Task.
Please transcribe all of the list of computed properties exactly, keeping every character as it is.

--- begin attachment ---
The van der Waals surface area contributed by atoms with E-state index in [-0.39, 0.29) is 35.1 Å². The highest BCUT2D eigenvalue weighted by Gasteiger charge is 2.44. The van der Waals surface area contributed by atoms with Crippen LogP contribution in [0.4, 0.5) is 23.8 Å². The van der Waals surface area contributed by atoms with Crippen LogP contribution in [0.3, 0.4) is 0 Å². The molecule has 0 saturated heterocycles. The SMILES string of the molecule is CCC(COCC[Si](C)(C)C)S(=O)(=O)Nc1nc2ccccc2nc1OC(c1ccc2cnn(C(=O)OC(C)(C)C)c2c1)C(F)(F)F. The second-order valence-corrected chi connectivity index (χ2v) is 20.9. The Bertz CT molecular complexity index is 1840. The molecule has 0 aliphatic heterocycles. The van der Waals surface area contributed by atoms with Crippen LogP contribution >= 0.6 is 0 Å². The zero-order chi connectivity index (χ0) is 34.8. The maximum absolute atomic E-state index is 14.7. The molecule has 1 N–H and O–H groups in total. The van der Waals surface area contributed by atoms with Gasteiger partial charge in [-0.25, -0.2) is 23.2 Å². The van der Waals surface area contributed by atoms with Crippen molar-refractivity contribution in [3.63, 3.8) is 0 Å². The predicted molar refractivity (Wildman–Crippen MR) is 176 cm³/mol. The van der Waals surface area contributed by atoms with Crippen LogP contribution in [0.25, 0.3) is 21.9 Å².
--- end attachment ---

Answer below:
The van der Waals surface area contributed by atoms with E-state index in [-0.39, 0.29) is 35.1 Å². The highest BCUT2D eigenvalue weighted by Gasteiger charge is 2.44. The van der Waals surface area contributed by atoms with Crippen LogP contribution in [0.4, 0.5) is 23.8 Å². The van der Waals surface area contributed by atoms with Crippen LogP contribution in [0.3, 0.4) is 0 Å². The molecule has 0 saturated heterocycles. The SMILES string of the molecule is CCC(COCC[Si](C)(C)C)S(=O)(=O)Nc1nc2ccccc2nc1OC(c1ccc2cnn(C(=O)OC(C)(C)C)c2c1)C(F)(F)F. The second-order valence-corrected chi connectivity index (χ2v) is 20.9. The Bertz CT molecular complexity index is 1840. The molecule has 0 aliphatic heterocycles. The van der Waals surface area contributed by atoms with Crippen LogP contribution >= 0.6 is 0 Å². The zero-order chi connectivity index (χ0) is 34.8. The maximum absolute atomic E-state index is 14.7. The molecule has 1 N–H and O–H groups in total. The van der Waals surface area contributed by atoms with Gasteiger partial charge in [-0.25, -0.2) is 23.2 Å². The van der Waals surface area contributed by atoms with Crippen molar-refractivity contribution in [3.63, 3.8) is 0 Å². The predicted molar refractivity (Wildman–Crippen MR) is 176 cm³/mol. The van der Waals surface area contributed by atoms with Crippen LogP contribution in [0.25, 0.3) is 21.9 Å².